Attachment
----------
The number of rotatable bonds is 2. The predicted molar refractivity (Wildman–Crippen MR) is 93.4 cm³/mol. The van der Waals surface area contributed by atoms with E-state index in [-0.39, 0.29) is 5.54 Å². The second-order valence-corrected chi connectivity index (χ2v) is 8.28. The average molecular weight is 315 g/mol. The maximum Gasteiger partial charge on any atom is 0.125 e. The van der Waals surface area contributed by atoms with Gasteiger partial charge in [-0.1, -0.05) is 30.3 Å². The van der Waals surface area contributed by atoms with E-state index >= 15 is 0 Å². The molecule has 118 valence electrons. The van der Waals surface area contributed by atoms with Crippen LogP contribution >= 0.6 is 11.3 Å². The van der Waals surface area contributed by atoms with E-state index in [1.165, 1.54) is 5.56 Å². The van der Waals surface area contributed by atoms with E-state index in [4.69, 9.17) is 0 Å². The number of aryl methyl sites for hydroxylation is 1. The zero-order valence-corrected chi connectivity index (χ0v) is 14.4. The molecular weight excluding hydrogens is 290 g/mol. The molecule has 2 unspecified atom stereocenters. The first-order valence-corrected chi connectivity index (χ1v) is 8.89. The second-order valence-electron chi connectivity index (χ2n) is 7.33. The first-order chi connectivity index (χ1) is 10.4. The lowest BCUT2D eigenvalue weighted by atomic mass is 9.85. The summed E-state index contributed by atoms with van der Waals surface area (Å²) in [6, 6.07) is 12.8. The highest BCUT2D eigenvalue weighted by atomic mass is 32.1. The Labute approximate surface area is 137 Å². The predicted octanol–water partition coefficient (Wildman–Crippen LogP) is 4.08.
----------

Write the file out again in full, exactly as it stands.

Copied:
The number of rotatable bonds is 2. The predicted molar refractivity (Wildman–Crippen MR) is 93.4 cm³/mol. The van der Waals surface area contributed by atoms with E-state index in [-0.39, 0.29) is 5.54 Å². The second-order valence-corrected chi connectivity index (χ2v) is 8.28. The average molecular weight is 315 g/mol. The maximum Gasteiger partial charge on any atom is 0.125 e. The van der Waals surface area contributed by atoms with Gasteiger partial charge in [-0.1, -0.05) is 30.3 Å². The van der Waals surface area contributed by atoms with E-state index >= 15 is 0 Å². The molecule has 118 valence electrons. The van der Waals surface area contributed by atoms with Crippen LogP contribution >= 0.6 is 11.3 Å². The van der Waals surface area contributed by atoms with E-state index in [1.165, 1.54) is 5.56 Å². The van der Waals surface area contributed by atoms with E-state index in [4.69, 9.17) is 0 Å². The number of aryl methyl sites for hydroxylation is 1. The zero-order valence-corrected chi connectivity index (χ0v) is 14.4. The molecular weight excluding hydrogens is 290 g/mol. The molecule has 2 unspecified atom stereocenters. The first-order valence-corrected chi connectivity index (χ1v) is 8.89. The second-order valence-electron chi connectivity index (χ2n) is 7.33. The first-order chi connectivity index (χ1) is 10.4. The lowest BCUT2D eigenvalue weighted by atomic mass is 9.85. The summed E-state index contributed by atoms with van der Waals surface area (Å²) in [6, 6.07) is 12.8. The highest BCUT2D eigenvalue weighted by atomic mass is 32.1. The Labute approximate surface area is 137 Å². The predicted octanol–water partition coefficient (Wildman–Crippen LogP) is 4.08.